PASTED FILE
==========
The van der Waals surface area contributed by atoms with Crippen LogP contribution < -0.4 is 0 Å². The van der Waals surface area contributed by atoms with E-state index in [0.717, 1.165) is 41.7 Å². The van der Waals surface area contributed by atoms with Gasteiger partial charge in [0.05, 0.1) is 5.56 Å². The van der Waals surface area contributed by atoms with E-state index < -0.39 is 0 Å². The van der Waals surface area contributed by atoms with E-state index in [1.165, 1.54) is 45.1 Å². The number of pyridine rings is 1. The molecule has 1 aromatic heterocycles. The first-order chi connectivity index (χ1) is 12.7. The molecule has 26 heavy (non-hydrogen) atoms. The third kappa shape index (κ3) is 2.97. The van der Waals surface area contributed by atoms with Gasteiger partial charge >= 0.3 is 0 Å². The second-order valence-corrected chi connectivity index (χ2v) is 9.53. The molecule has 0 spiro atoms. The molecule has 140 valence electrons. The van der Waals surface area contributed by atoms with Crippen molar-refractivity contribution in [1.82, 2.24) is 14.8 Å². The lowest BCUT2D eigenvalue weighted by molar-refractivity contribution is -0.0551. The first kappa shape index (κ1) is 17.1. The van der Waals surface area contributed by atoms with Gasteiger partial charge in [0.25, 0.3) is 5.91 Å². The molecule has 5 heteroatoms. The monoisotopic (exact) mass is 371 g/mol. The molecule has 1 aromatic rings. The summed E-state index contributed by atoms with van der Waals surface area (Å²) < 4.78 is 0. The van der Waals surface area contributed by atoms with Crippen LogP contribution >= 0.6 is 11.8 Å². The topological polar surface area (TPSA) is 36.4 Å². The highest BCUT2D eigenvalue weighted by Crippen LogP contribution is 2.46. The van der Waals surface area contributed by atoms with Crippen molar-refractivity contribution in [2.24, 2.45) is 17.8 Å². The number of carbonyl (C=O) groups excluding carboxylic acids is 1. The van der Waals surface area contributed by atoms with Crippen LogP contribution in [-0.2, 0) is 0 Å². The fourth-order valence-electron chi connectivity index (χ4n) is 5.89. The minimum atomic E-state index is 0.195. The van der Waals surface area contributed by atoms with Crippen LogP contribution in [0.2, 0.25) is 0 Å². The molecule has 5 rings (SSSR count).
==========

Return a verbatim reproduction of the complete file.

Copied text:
The van der Waals surface area contributed by atoms with Crippen LogP contribution < -0.4 is 0 Å². The van der Waals surface area contributed by atoms with E-state index in [0.717, 1.165) is 41.7 Å². The van der Waals surface area contributed by atoms with Gasteiger partial charge in [0.05, 0.1) is 5.56 Å². The van der Waals surface area contributed by atoms with E-state index < -0.39 is 0 Å². The van der Waals surface area contributed by atoms with E-state index in [1.165, 1.54) is 45.1 Å². The number of pyridine rings is 1. The molecule has 1 aromatic heterocycles. The first-order chi connectivity index (χ1) is 12.7. The molecule has 26 heavy (non-hydrogen) atoms. The third kappa shape index (κ3) is 2.97. The van der Waals surface area contributed by atoms with Gasteiger partial charge >= 0.3 is 0 Å². The second-order valence-corrected chi connectivity index (χ2v) is 9.53. The molecule has 0 spiro atoms. The molecule has 140 valence electrons. The van der Waals surface area contributed by atoms with Crippen molar-refractivity contribution in [1.82, 2.24) is 14.8 Å². The lowest BCUT2D eigenvalue weighted by molar-refractivity contribution is -0.0551. The first kappa shape index (κ1) is 17.1. The van der Waals surface area contributed by atoms with Gasteiger partial charge in [0.25, 0.3) is 5.91 Å². The molecule has 5 heteroatoms. The monoisotopic (exact) mass is 371 g/mol. The molecule has 1 aromatic rings. The summed E-state index contributed by atoms with van der Waals surface area (Å²) < 4.78 is 0. The van der Waals surface area contributed by atoms with Crippen LogP contribution >= 0.6 is 11.8 Å². The topological polar surface area (TPSA) is 36.4 Å². The highest BCUT2D eigenvalue weighted by Crippen LogP contribution is 2.46. The van der Waals surface area contributed by atoms with Crippen molar-refractivity contribution in [2.24, 2.45) is 17.8 Å². The number of carbonyl (C=O) groups excluding carboxylic acids is 1. The van der Waals surface area contributed by atoms with Crippen LogP contribution in [-0.2, 0) is 0 Å². The fourth-order valence-electron chi connectivity index (χ4n) is 5.89. The minimum atomic E-state index is 0.195. The van der Waals surface area contributed by atoms with Crippen LogP contribution in [0.2, 0.25) is 0 Å². The molecule has 5 rings (SSSR count).